Cartoon Brew: I want to talk a little bit about the visual style of the show. I read MAD when I was a kid, and I see a lot of Don Martin influence in the show. Was that an influence at all, and what are your other visual influences?

Pete Browngardt: Definitely MAD magazine. I had older brothers and they had Seventies and early-Eighties MAD magazines around the house. I used to draw from them constantly when I was a kid. At a certain age, my mom was like, ‘I don’t know if you should be looking at these things,’ so I’d sneak in and check them out. But definitely MAD magazine overall, and Don Martin, and then I got into [Harvey] Kurtzman later when I discovered who he was and how he’s the genius behind the whole thing.

Loved Gary Larson’s Far Side as a kid. Really big influence. I had certain breakthroughs as an artist when I was a kid. Like, MAD was one of them. And then in junior high, the Crumb documentary came out. I’d never heard of R. Crumb and when I saw that and got into his work, he was a huge influence. Garbage Pail Kids was huge with me too, John Pound and all those guys. And then, I got exposed to Tex Avery at a really early age. I had a Screwball Classics VHS that I memorized every cartoon on, and old Warner Bros. too. I would say it’s a blending of all of that stuff. I’m also influenced by contemporaries around me, other artists like Pen [Ward] and Aaron Springer, Carl Greenblatt, lot of people. We all sort of feed off each other.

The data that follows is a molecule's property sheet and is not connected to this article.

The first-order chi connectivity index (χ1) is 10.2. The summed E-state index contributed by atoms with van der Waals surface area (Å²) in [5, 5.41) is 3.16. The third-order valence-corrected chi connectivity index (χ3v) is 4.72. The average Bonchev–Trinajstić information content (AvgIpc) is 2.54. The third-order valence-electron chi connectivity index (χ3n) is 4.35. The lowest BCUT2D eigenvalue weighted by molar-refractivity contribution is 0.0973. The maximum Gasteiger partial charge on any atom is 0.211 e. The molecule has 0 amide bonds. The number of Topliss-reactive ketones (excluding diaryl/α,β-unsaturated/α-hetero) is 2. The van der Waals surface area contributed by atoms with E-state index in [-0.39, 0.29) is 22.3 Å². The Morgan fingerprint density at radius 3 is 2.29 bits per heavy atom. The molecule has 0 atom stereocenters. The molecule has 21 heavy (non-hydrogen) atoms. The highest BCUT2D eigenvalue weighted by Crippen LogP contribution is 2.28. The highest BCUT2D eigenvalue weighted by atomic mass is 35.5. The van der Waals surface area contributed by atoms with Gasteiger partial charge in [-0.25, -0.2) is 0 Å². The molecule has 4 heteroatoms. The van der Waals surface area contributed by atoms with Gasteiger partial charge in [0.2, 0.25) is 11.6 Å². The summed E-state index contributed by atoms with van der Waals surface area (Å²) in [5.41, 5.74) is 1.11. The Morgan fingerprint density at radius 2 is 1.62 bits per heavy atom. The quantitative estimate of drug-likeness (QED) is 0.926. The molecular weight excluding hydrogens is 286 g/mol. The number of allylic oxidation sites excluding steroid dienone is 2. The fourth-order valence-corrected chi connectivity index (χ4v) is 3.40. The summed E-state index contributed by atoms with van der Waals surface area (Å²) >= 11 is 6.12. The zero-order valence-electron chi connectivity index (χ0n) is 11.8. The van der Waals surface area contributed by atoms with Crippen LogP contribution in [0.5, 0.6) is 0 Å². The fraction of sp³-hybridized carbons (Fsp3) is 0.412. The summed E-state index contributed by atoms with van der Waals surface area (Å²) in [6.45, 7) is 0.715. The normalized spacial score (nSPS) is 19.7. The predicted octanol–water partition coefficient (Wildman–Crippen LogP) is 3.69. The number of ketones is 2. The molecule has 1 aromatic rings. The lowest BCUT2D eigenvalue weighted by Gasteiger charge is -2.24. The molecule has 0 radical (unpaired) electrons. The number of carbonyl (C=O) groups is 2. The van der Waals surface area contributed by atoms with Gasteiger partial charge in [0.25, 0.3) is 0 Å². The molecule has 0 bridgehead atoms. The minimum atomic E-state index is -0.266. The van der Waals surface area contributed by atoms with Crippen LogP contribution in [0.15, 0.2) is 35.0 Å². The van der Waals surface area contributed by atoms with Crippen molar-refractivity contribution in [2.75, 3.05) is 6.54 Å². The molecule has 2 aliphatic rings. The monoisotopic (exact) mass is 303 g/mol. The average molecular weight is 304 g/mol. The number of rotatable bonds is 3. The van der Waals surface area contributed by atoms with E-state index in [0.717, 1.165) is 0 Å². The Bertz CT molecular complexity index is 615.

Cartoon Brew: It’s funny because we have a very similar set of influences because we’re so close in age. When I see your show,, I can understand a lot more where the influences are coming from as opposed to a show created by someone who’s in their mid-to-late 20s. That person will have a completely different set of influences that they’re using, not better or worse, but different.

Pete Browngardt: Absolutely. When I see some of the other creators at the studio and just in animation in general, I’m like, wow. It might not be that huge of a span of years, but it is what you grew up on. I don’t even know if I realized it at the time, but a lot of our crew were all around the same age, and it’s funny because it’s like a second language. You go, ‘Make that look like this or that,’ and everybody knows because we’re all around the same age. We do have some young people starting out, and some people that might be a little older, but especially around the board artists and writers, we’re all around the same age. We all watched the same stuff and we’re influenced by pop culture the same way.